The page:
Letter From The Editor - Issue 69 - June 2019

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New England Gamer
January 2012

Licensed to Fail

The licensed game.

The words alone are often enough to earn a shudder from a devoted gamer. Licensed games, or for the uninitiated, games based on an existing property (often a popular movie, cartoon, etc) in general, are awful. There are varying reasons for this. Some of it can simply be blamed on the content they're based on. Walking into a game based on Alvin and the Chipmunks for instance, one might be forgiven for expecting a certain level of terrible.

That said, there are plenty of licensed titles based on properties that should lend themselves excellently to video games. Just look at the superhero flicks that have dominated theaters the past few years: Iron Man, Thor, Captain America, hell we'll even throw Green Lantern in there. Any one of these could have made excellent games, but by and large, their video game adaptations ranged from mediocre to awful. It's such a common occurrence that it's become something of an unwritten rule: unless it's a Batman game made by Rocksteady, based on a Spider-Man film, or made by Capcom in the late-80s/early-90s, license games suck.

It's not hard to understand why. Licensed games generally aren't made with quality in mind. Whereas the biggest games in the industry tend to be multi-year efforts with multi-million dollar budgets and teams of developers numbering in the hundreds, licensed games are often hastily thrown together to match up with the release of a new movie in the hope that uninformed consumers will buy them on name recognition alone.

And yet this is a strategy that works. Many licensed games, regardless of quality, sell fairly well. You can blame it on the children. Trust me, I know from experience.

Granted, I wasn't quite a child in the year 2000. In the least, at thirteen, I had some knowledge about games at the time and knew what to avoid. But I was also a nerd, and sometimes the desire to play as something I loved from a favorite show overrode all the lessons learned from years already spent gaming.

In the year 2000, Gundam Wing premiered on Cartoon Network and I fell absolutely in love with it. The show, a Japanese cartoon about wars fought with giant humanoid robots, became a huge part of my life, and even today it still holds onto a piece of my affection. Back at the dawn of the millennium though, I was a man obsessed. The show became a part of my daily ritual. I couldn't miss an episode and actually got into one of the few verbal arguments of my pubescent years over the show.

One day my brother dared to change the channel.

"What do you think you're doing?" I asked angrily.

"Dude, you seen this one already." He replied.

"But this is the unedited version!" I shot back. I still can't fathom why he won that argument.

Then, one day on a visit to EB Games, I saw it. It was the Holy Grail. The next dose to get me to the next phase of my addiction. On the shelf was a Gundam game. Mobile Suit Gundam: Journey to Jaburo, to be exact. It didn't matter that it wasn't Gundam Wing (I won't begin to explain the intricacies of the Gundam franchise). It didn't even matter that was sitting in the middle of a venerable thrall of better games. It was a Gundam game and I had to have it.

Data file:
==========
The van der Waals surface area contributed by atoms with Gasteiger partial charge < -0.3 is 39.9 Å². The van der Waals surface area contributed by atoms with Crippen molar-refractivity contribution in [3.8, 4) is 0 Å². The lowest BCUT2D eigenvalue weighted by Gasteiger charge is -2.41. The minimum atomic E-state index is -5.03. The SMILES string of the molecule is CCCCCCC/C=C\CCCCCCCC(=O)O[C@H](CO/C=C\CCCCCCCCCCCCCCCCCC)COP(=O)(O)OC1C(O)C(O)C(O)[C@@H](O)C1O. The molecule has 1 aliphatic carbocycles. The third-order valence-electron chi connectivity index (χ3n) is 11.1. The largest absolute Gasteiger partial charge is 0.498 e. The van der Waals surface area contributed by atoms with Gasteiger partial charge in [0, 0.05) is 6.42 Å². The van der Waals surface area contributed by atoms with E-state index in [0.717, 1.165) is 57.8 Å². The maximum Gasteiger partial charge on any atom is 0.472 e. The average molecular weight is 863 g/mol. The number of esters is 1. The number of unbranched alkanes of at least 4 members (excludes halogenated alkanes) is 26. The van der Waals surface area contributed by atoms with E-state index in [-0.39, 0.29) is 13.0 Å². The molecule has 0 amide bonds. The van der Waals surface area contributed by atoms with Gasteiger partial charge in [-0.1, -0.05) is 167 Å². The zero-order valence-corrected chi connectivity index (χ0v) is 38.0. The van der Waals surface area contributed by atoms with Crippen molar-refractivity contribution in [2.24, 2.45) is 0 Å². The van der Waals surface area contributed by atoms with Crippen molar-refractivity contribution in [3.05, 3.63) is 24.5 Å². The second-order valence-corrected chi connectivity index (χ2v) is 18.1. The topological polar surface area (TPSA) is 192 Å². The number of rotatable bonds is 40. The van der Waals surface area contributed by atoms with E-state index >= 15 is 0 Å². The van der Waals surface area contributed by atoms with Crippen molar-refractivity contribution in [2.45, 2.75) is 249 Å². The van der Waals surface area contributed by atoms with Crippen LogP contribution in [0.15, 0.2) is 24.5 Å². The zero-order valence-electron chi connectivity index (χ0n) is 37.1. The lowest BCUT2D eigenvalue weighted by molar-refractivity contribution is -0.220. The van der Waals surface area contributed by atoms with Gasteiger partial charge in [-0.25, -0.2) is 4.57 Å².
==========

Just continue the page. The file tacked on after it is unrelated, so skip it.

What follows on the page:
I took it home and for one night I knew gaming nirvana. I played it from dusk until dawn. My mother woke up to find me still laying on the floor, eyes rimmed with red and the controller in my hand. "You got up early." She said, assuming the best. I didn't correct her. I don't even recall if I gave any response. My eyes, my mind, my very soul was too fixated on the experience before me.

Of course, it was actually pretty bad.

I would eventually go on to sell my copy of Journey to Jaburo. Recently though, while browsing at a local used game store I found a copy, and feeling nostalgic bought it. The controls were clunky, even for that time period. Unbelievably, that experience that consumed me for an entire night now took a mere two hours to clear the entire game. As the credits rolled on this game that had once been a favorite, I couldn't help but wonder how I had been so blind to all of the game's poorer qualities.

The short answer is, because I was a fan. It was never really the game that I loved. What I loved was the opportunity to experience a franchise that I adored in a new, interactive way. I was no longer a spectator watching something cool take place. I was the hero. When you look at it in those terms it's not hard to understand why a child might look at a licensed game and see not a rushed cash-in, but rather the greatest thing ever. The game doesn't need to be good. The mere chance to participate can be enough.

This isn't to say that I can agree with lousy licensed games. Honestly, I can't think of many shames greater than a development team being forced to take a great intellectual property, fertile with opportunity, and run it into the ground. However, I can understand the appeal of them and even today I have to admit that Journey to Jaburo, flaws not withstanding, is fun for me. Playing through it again, even with a more mature critical eye, there was a part of me still squealing inwardly as I took control of my giant robot and relived the fantasies of my past.

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